ONAWA, Iowa (KCAU)– After several fires in Monona County, Onawa’s fire department is being showered with donations, with many in the community also saying thank you to those who volunteer their time.

Onawa’s volunteer fire department has been getting a constant stream of donations from local businesses and even individuals.

“We got sports drinks, and pallets of water, snacks to be put on the trucks for when we’re out on long calls. You know, we also got some monetary donations,” said Chief Adam Sutteon, with the Onawa Volunteer Fire Department. 

“Anybody willing to give up their free time away from family and friends, and their kids sports, and whatnot I think they deserve more than a case of water. But you know if water goes a long way I’m happy to donate,” said Ben Martian, an Onawa community member.

Adam Sutteon, the chief of Onawa’s Volunteer Fire Department says the money given to the fire department will be used to refill and replace broken, lost, and out-of-stock materials used on last week’s fires.

“Class A foam is extraordinarily expensive, it’s about $90 a pail that’s a 5-gallon jug. It doesn’t take much to go through that on these trucks. On top of that we had some damaged to one of the light bars on our UTV and other equipment that has been lost and damaged while out there assisting with these forest fires,” said Sutteon.

During a typical house or grass fire, Ottawa’s fire department typically uses one pail of foam. However, last week’s fires were anything but ordinary.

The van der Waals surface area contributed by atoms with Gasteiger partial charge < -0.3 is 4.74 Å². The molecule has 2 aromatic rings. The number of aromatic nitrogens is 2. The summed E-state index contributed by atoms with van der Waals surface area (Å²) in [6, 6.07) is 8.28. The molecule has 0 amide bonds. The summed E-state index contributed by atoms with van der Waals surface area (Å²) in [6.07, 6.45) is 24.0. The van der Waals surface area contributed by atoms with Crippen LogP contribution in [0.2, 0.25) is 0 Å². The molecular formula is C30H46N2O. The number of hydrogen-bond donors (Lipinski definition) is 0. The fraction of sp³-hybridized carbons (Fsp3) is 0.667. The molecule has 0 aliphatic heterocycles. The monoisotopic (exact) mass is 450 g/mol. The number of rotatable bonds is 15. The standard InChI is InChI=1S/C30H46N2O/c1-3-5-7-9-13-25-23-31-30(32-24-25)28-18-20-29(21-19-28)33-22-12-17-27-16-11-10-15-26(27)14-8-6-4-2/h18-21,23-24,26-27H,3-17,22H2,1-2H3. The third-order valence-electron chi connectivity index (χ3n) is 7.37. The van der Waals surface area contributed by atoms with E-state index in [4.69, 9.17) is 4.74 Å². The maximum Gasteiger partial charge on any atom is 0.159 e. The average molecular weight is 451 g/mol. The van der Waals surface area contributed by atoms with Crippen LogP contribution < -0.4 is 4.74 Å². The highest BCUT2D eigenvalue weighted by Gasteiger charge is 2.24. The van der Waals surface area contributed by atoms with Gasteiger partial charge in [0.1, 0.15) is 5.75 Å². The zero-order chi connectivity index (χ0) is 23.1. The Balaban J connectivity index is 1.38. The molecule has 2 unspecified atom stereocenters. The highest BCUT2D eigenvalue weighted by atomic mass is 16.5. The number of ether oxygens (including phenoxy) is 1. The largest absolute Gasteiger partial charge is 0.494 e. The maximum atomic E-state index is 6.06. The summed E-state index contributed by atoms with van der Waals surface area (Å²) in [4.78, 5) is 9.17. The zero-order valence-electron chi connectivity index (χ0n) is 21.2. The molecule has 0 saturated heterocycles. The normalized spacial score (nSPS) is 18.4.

“We used 5 pails, we used 25 gallons of foam throughout all the fires that we’ve had over the last two weeks. We have a supply usually here at the station of about 10 pails,” said Sutteon.

10 pails, according to Sutteon, can typically last Onawa’s fire department a year.

“We’ve been having structure fires so we were down to about 6 pails before we started the brush fires season here and now we’re down to one,” said Sutteon.

Sutteon stated that he is grateful for the community support and helped replenish their foam supply as well.

“It’s outstanding. The thought of having a community like this that will reach out and help us, and without having to ask is the best feeling. You know we get to see people at their worst times, and then to see our community come together and say hey we’re gonna help you out has been remarkable,” said Sutteon.

Local fire officials say an easy way to help volunteer fire departments is to pay attention to burn bans and red flag warnings, in order to prevent unwanted fires.